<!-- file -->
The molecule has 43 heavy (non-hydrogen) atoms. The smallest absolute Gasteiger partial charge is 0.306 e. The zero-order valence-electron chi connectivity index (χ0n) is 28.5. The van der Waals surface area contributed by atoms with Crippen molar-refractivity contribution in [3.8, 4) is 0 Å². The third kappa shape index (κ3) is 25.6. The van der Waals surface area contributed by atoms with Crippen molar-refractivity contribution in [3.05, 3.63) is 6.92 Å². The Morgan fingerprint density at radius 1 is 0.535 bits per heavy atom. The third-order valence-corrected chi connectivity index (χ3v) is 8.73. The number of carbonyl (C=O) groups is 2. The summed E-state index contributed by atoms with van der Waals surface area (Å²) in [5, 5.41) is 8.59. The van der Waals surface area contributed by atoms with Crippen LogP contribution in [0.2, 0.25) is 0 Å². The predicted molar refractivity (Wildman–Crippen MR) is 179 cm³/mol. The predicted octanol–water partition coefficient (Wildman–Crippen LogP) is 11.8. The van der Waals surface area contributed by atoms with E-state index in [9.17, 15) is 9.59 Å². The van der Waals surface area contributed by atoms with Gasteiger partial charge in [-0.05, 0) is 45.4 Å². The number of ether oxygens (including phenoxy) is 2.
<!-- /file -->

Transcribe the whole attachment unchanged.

The molecule has 43 heavy (non-hydrogen) atoms. The smallest absolute Gasteiger partial charge is 0.306 e. The zero-order valence-electron chi connectivity index (χ0n) is 28.5. The van der Waals surface area contributed by atoms with Crippen molar-refractivity contribution in [3.8, 4) is 0 Å². The third kappa shape index (κ3) is 25.6. The van der Waals surface area contributed by atoms with Crippen molar-refractivity contribution in [3.05, 3.63) is 6.92 Å². The Morgan fingerprint density at radius 1 is 0.535 bits per heavy atom. The third-order valence-corrected chi connectivity index (χ3v) is 8.73. The number of carbonyl (C=O) groups is 2. The summed E-state index contributed by atoms with van der Waals surface area (Å²) in [5, 5.41) is 8.59. The van der Waals surface area contributed by atoms with Crippen LogP contribution in [0.2, 0.25) is 0 Å². The predicted molar refractivity (Wildman–Crippen MR) is 179 cm³/mol. The predicted octanol–water partition coefficient (Wildman–Crippen LogP) is 11.8. The van der Waals surface area contributed by atoms with E-state index in [9.17, 15) is 9.59 Å². The van der Waals surface area contributed by atoms with Gasteiger partial charge in [-0.05, 0) is 45.4 Å². The number of ether oxygens (including phenoxy) is 2.